It's easier to learn to spin a low gear faster than to develop the power to push a high gear harder.
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Old 03-22-20, 06:33 AM
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Well, are you going to ride brakeless​​​​​​? If you are, I suggest you to start low, so you can slow down and lock your rear wheel easier, also, people here will recommend you a 48-49 chain ring but I think 50+ look better plus bigger cog and chain ring means less wear.
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Old 03-22-20, 08:29 PM
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Sturmey S3X is a great choice for varied terrain, especially hills. It'd get you two climbing ratios and one for the descent.
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Old 03-27-20, 11:50 PM
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Start with 48 or 47/ 18, and find your balance from there, 1t at a time? Not sure if you can tackle the 9% climb comfortably tho. Thing is you can't go too low since there's that whole flat distance u need to cover, or you'll end up spinning to & fro work daily, which may kill the riding fun. Considering the amount of descends, you'll need brakes too; skids consumes too much energy. Unless you can get that 15mins nap at midday daily.

I recently changed fr 48/17 to 49/17; and my hips can tell the difference immediately. That 1t change is quite noticeable. Good luck!
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Old 03-30-20, 08:59 AM
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Howdy mate,
I am not familiar with Sheffield but my home town of Omaha Nebraska is hilly in spots. I ride 44/17 on 40mm tires(tyres). I've been riding fixed 3 years and recently geared down because while I was able mash up most any hill my knees started to protest. 44/16 to 44/17 has been a small adjustment that has saved my knees and made my riding all that much more enjoyable. I geared down this winter while playing with bigger tires, going from 28mm to studded and eventually 40mm slicks now; bigger tire bigger gear. Im really pleased with the plush ride of the 40mm tires so I think i'll stay with 44/17 a while even if I spin out easier, i'm learning to spin now so spinning out less, it's a win win all around. If you haven't heard this yet: spin to win.
You can always pull feet off the pedals on the down hill!
best of luck from the other side of the pond
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Old 03-30-20, 09:14 AM
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When I first started riding fixed I bought three chainrings 44-45-46 and a miche cog carrier with 16-17-18T cogs which gives a pretty good range of options, and you can play around with it to find what works for you.
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Old 03-30-20, 11:25 AM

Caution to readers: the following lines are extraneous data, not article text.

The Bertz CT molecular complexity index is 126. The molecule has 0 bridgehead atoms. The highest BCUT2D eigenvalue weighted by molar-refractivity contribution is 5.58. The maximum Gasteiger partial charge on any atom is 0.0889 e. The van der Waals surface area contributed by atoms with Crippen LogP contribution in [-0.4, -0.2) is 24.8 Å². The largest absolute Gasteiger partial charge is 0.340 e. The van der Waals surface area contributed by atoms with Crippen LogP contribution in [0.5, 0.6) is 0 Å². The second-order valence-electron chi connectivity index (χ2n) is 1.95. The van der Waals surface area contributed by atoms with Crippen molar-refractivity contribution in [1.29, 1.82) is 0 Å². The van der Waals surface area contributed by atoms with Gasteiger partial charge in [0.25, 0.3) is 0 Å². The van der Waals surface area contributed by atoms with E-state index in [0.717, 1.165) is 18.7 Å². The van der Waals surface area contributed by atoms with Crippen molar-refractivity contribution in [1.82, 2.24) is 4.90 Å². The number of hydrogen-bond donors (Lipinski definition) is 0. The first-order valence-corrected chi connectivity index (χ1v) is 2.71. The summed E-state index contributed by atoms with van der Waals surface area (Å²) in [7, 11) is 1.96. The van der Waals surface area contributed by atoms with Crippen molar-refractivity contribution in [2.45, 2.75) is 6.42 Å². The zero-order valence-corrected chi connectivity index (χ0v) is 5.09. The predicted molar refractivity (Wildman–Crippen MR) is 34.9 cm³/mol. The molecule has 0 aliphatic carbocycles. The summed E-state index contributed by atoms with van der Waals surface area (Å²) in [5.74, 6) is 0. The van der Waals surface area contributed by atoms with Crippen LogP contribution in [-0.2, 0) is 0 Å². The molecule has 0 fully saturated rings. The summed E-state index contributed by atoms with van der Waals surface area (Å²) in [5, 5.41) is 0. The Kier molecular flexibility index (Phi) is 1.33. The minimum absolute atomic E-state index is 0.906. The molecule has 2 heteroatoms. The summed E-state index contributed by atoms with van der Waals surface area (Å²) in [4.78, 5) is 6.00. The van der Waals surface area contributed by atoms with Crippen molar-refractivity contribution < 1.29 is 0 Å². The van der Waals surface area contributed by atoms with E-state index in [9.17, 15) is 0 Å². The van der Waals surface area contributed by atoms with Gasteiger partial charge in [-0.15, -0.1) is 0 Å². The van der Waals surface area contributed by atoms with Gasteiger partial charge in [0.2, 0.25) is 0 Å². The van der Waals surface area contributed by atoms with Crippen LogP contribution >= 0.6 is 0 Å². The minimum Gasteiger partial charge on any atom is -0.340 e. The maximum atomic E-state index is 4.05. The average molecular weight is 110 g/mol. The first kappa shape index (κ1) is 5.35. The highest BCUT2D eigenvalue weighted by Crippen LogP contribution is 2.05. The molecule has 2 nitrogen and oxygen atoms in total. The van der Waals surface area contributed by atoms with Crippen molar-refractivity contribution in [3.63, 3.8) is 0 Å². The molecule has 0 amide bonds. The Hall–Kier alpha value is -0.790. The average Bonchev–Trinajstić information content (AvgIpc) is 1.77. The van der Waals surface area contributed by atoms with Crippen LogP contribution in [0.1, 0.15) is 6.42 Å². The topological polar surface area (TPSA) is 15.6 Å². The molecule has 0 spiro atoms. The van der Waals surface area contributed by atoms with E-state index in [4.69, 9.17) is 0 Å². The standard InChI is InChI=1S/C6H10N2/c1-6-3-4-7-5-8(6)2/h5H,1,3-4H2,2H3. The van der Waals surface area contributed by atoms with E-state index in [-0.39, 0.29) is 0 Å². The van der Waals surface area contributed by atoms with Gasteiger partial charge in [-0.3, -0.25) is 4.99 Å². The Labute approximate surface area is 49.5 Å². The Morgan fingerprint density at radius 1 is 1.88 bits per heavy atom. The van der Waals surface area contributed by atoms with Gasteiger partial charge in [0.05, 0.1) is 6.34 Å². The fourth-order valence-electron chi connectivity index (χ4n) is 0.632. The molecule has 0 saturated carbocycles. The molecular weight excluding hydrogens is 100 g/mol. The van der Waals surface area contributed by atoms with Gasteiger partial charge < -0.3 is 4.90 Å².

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First, my background on fix gears. I raced road in the 70s. First year, the club vets told me to set my second bike up fix gear to learn to pedal smoothly. Crashed first ride when I tried to coast but got home sold! I've had fix gears ever since and known for 40 years that if I had to slim my collection to one bike, it would be a fix gear. Now, I love to climb out of the saddle and always have. I raced New England on a 42-19 for everything but the Stowe race up Smuggler's Notch. I've ridden up and down Mt Diablo in California fixed.

So, horn tooted, my advice - 1) get really comfortable with the idea of lugging huge gears uphill and tossing concepts like RPM out the window. Learn to relax as best you can while straining every muscle. I call it "loafing". I've loafed up Portland, OR's Germantown Rd in a 44-17 on a 27 pound bike. Watch your breathing, If it gets too high, slow down. (Oh, and yes, you will need REALLY GOOD pedal retention. You will be pulling up for all you are worth. I use old fashioned toeclips and quality leather straps, I'll talk more about this in the downhill part.

2) Downhilll. This decides the gear just as much as the uphill does. Use brakes! I have always had really good ones front and rear. Brakes with lots of modulation are preferred. My commuter fix gears have always run Mafac Racers. I've been using dual pivots and V-brake levers on my mountain capable fix gears (where I stop and change gears; but always fixed, no single speed freewheel). The dual pivot and V-brake lever setup doesn't modulate in the lever travel sense but it does a lot in the lever pressure sense. The panic lever grab when I just saw there was no way I was getting around that blind corner without a hard pedal strike? Well, the adrenaline fueled lever grab just slows me a whole bunch, no lockup and nothing funky happening at all.